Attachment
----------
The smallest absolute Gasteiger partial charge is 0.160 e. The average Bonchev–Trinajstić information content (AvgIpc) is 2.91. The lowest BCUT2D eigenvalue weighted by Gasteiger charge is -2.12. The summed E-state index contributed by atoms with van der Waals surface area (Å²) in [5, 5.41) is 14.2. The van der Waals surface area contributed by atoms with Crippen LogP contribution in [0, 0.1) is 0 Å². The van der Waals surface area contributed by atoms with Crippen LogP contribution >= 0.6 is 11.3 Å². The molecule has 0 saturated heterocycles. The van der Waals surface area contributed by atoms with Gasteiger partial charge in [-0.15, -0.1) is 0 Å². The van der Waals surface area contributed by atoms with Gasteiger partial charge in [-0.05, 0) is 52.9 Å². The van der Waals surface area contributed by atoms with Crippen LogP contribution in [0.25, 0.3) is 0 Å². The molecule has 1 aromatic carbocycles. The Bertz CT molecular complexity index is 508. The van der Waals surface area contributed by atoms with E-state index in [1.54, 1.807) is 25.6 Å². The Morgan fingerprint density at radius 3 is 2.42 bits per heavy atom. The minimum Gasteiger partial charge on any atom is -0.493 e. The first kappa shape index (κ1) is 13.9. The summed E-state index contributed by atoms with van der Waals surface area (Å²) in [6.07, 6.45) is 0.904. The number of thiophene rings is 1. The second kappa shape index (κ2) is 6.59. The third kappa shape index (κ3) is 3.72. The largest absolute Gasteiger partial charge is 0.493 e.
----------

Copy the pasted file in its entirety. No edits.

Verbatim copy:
The smallest absolute Gasteiger partial charge is 0.160 e. The average Bonchev–Trinajstić information content (AvgIpc) is 2.91. The lowest BCUT2D eigenvalue weighted by Gasteiger charge is -2.12. The summed E-state index contributed by atoms with van der Waals surface area (Å²) in [5, 5.41) is 14.2. The van der Waals surface area contributed by atoms with Crippen LogP contribution in [0, 0.1) is 0 Å². The van der Waals surface area contributed by atoms with Crippen LogP contribution >= 0.6 is 11.3 Å². The molecule has 0 saturated heterocycles. The van der Waals surface area contributed by atoms with Gasteiger partial charge in [-0.15, -0.1) is 0 Å². The van der Waals surface area contributed by atoms with Gasteiger partial charge in [-0.05, 0) is 52.9 Å². The van der Waals surface area contributed by atoms with Crippen LogP contribution in [0.25, 0.3) is 0 Å². The molecule has 1 aromatic carbocycles. The Bertz CT molecular complexity index is 508. The van der Waals surface area contributed by atoms with E-state index in [1.54, 1.807) is 25.6 Å². The Morgan fingerprint density at radius 3 is 2.42 bits per heavy atom. The minimum Gasteiger partial charge on any atom is -0.493 e. The first kappa shape index (κ1) is 13.9. The summed E-state index contributed by atoms with van der Waals surface area (Å²) in [6.07, 6.45) is 0.904. The number of thiophene rings is 1. The second kappa shape index (κ2) is 6.59. The third kappa shape index (κ3) is 3.72. The largest absolute Gasteiger partial charge is 0.493 e.